n ambitious little Kickstarter project has ballooned into a multi-million dollar video game venture. Meet the Ouya, a $99 Android-powered gaming console that could well turn the gaming industry on its head. Here's what you should know about the system, which has already raised more than a record $4 million for backers:
What does it do?
Traditional consoles like the Nintendo Wii, Xbox 360, and PlayStation 3 all cost between $200 and $300 and are all so-called "closed platforms," meaning you have to buy a $60 game that's system-specific from a retailer. But the small, industrial-looking Ouya is open-source, meaning any independent developer can build games for it using Google's Android platform. Gamers simply hook the Ouya up to their TV, download games online, and start playing with a real controller. "When I pitch people, the most common response is 'Huh. Yeah, that makes a lot of sense, I can't believe no one's done that,'" says Ouya founder Julie Uhrman. The goal is to have the Ouya in consumers' hands by March 2013.
Who's it for?
The Ouya is especially appealing to people raised on the original Nintendo who don't have a spare 10 hours of leisure a week to justify the cost of a $300 console, says Jared Newman at TIME, and so have taken to playing cheap games on their phones. Part of the Ouya's appeal is that all its games will have a free-to-play sampling element, "whether it's a brief demo or a full game replete with microtransactions." Not to mention it's "fully hackable," says Stephen Totillo at Kotaku, so enthusiasts can fool around with its innards to their heart's content. "This kind of openness is anathema to an outfit like Nintendo, that frowns on people even tinkering with their Wii to play play a game not coded to run on [it]." We think the Ouya system will "disrupt the console market," Uhrman tells The Guardian. "It's inexpensive, all the games will be free to play, and it's open to any developer that wants to make a game for the TV."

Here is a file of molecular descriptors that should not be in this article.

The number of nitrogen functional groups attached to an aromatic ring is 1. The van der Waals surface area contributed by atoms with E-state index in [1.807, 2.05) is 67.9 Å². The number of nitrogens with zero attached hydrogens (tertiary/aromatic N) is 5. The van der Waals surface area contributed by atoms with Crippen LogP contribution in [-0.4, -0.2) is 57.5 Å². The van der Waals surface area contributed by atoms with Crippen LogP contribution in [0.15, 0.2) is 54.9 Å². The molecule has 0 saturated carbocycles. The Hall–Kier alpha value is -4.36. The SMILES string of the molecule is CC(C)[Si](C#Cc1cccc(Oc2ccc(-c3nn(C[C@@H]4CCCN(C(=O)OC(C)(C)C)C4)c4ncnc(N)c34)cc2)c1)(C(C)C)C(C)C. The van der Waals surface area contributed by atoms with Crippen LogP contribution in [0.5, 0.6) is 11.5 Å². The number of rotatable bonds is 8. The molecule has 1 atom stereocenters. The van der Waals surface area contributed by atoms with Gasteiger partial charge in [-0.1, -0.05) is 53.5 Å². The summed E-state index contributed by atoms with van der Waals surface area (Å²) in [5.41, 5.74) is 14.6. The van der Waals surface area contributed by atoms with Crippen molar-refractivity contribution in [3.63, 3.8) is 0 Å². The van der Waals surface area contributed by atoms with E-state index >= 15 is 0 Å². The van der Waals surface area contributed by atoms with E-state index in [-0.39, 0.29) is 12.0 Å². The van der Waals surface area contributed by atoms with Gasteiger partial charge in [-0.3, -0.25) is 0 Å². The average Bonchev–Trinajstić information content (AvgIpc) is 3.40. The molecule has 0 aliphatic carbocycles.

How much money has it raised so far?
As of Thursday morning, the project has attracted more than 31,100 backers and has raised $4,008,329, far exceeding its modest $950,000 goal. It's evident that gamers "are craving something different," says Tim Stevens at Engadget, "and if the Ouya is a success, it could usher us into a new golden age of gaming."
What kind of hurdles will it face?
Many gamers have "affectionate and well-established ties" to their existing consoles, says Nick Summers at The Next Web. But merely offering them a Call of Duty clone is "unlikely to budge them from the comforts of a familiar system." The other major problem is that many of the Ouya's games will already be playable on a phone or tablet. Consumers may be "unlikely to fork out on another console just to play the same game." Perhaps Ouya's biggest worry is waking slumbering giants like Google and Apple, says TIME's Newman. If the system's even a "modest hit," that might give the heavyweights the incentive to build their own comparable consoles.
Could it topple the Xbox?
"I don't think the Ouya signals the death of the established video game industry," says TIME's Newman. "I like big-budget games, and I hope the best ones find a way to survive even as the industry as a whole tumbles." But the timing could be right for Ouya to disrupt the market. "I think it will start as an indie/casual platform," analyst Michael Pachter tells Kotaku, but it'll need a solid user base in place before it can attract the creative talents of developers. "It's chicken and egg."
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